BEIJING – Tibet’s self-declared government-in-exile marked the 25th anniversary of the disappearance of a boy named as Tibetan Buddhism’s second highest figure by calling on China on Sunday to account for his whereabouts.
The Tibetan parliament in northern India, known as the Kashag, said the boy named the 11th Panchen Lama who was taken away at age 6 along with his family in 1995 continued to be recognized as the sole legitimate holder of his title.
China, which claims Tibet as its own territory, named another boy, Gyaltsen Norbu, to the position and he is believed to live under close government control in mainland China and is rarely seen in public.
“China’s abduction of the Panchen Lama and forcible denial of his religious identity and right to practice in his monastery is not only a violation of religious freedom but also a gross violation of human rights,” the Kashag statement said.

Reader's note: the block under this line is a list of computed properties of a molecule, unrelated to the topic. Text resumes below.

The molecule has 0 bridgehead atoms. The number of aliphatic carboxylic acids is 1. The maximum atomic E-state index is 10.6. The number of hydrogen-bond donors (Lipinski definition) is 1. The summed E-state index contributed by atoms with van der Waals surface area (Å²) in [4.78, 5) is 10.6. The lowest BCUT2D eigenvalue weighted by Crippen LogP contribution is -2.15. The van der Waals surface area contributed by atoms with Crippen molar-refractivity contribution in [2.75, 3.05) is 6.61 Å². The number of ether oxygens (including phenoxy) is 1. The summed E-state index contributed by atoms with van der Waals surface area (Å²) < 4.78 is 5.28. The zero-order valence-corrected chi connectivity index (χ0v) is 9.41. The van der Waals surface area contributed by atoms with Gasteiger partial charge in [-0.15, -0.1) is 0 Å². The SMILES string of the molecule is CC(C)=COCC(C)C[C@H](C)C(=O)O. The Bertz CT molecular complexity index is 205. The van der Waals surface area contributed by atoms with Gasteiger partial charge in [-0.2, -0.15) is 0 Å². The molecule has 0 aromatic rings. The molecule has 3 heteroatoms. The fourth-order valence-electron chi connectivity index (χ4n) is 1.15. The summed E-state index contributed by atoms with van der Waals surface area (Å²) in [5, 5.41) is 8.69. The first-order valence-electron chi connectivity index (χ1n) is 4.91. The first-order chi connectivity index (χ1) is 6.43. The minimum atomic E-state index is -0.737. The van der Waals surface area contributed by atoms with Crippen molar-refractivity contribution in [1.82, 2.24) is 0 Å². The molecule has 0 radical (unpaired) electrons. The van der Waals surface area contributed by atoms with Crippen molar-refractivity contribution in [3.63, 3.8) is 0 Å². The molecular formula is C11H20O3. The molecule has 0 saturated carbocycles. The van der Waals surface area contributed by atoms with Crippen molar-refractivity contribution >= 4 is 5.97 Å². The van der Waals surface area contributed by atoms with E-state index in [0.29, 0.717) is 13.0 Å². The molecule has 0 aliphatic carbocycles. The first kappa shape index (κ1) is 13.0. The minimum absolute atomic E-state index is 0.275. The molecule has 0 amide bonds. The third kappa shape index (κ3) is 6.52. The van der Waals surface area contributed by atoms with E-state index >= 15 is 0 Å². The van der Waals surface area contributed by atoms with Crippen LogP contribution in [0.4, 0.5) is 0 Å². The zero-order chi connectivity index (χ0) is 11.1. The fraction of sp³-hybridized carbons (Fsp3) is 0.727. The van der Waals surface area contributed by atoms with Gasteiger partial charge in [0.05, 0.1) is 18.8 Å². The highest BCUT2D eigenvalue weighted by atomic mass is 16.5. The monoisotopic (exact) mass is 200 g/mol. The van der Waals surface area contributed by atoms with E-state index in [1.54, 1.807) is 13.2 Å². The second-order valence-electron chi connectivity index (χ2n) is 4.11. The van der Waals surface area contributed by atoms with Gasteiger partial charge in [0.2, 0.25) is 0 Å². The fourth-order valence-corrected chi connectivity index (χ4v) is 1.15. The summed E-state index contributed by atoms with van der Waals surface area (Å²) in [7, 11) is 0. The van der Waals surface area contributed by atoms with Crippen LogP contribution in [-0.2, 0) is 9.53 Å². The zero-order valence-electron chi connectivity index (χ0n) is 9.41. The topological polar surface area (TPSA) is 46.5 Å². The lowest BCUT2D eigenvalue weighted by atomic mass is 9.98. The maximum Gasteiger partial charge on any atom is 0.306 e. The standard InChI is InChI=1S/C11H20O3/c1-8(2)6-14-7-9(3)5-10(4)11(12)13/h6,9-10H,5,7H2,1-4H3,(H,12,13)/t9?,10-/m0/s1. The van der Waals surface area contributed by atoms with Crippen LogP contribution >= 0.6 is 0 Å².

“If China’s claim that Tibetans in Tibet enjoy religious freedom is to be considered true, then China must provide verifiable information on the well-being and whereabouts of the 11th Panchen Lama” along with others, the statement said.
The dispute mainly focuses on political power and the arcane rituals for naming a new Panchen Lama, believed to be the reincarnation of his predecessor.
The Dalai Lama, who fled into exile following an abortive uprising against Chinese rule in 1959, named the original Panchen, Gedhun Choekyi Nyima, with the help of Tibetan lamas trained in reading portents and signs.
China claims the reincarnate can only be chosen by pulling lots from a golden urn, a method it used to pick its own candidate under strict control of the officially atheistic ruling Communist Party.